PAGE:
Surface Forces: April 16, 2004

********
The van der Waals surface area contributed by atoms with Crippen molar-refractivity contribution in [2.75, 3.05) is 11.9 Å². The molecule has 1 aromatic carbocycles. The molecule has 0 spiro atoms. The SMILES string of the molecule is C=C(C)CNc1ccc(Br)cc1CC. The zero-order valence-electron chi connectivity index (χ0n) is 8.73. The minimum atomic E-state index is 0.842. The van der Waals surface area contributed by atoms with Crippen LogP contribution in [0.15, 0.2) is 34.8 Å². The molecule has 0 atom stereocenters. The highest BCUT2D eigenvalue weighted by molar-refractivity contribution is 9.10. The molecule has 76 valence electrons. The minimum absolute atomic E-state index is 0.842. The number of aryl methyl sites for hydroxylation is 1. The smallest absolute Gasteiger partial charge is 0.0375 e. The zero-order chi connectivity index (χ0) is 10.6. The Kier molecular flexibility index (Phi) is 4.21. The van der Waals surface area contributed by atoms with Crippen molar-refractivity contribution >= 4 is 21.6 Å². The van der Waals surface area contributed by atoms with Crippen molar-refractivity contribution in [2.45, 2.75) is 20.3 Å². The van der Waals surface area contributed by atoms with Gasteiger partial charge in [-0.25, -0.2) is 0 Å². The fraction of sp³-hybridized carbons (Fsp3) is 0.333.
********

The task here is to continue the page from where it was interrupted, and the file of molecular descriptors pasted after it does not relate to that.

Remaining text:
The continuing threat of naval mines has led the U.S. navy to plan some shock tests using five ton underwater bombs and a 25,000 ton amphibious ship. Four bombs will be used, and the ship will be equipped with sensors to register the strength of the shock wave on the ships hull, and what stress the shock wave imparts. The ship will be far enough away to prevent any damage, but close enough so that scientists can get an accurate idea of what kind of explosives, what distance away, will do what kind of damage. The purpose of the tests is to measure the impact of bottom mines.  The most dangerous, and common, naval mines are bottom mines. There are so named because they line on the ocean bottom in shallow coastal waters. Using various passive (they don't emit any signals) sensors to detect ships overhead, the mines detonate, sending a shock wave up to sink or severely damage the ship. If it's a small, or poorly constructed, ship, the shockwave will cause enough damage to open the hull and sink it. Otherwise, varying amounts of damage will be done. This will range from shaking the engine enough to shut it down, damaging electronic and other equipment, throwing crew members about and injuring them and causing minor leaks in the hull. The four bomb tests will give naval architects a better idea of how to change their construction techniques to minimize damage from bottom mines.




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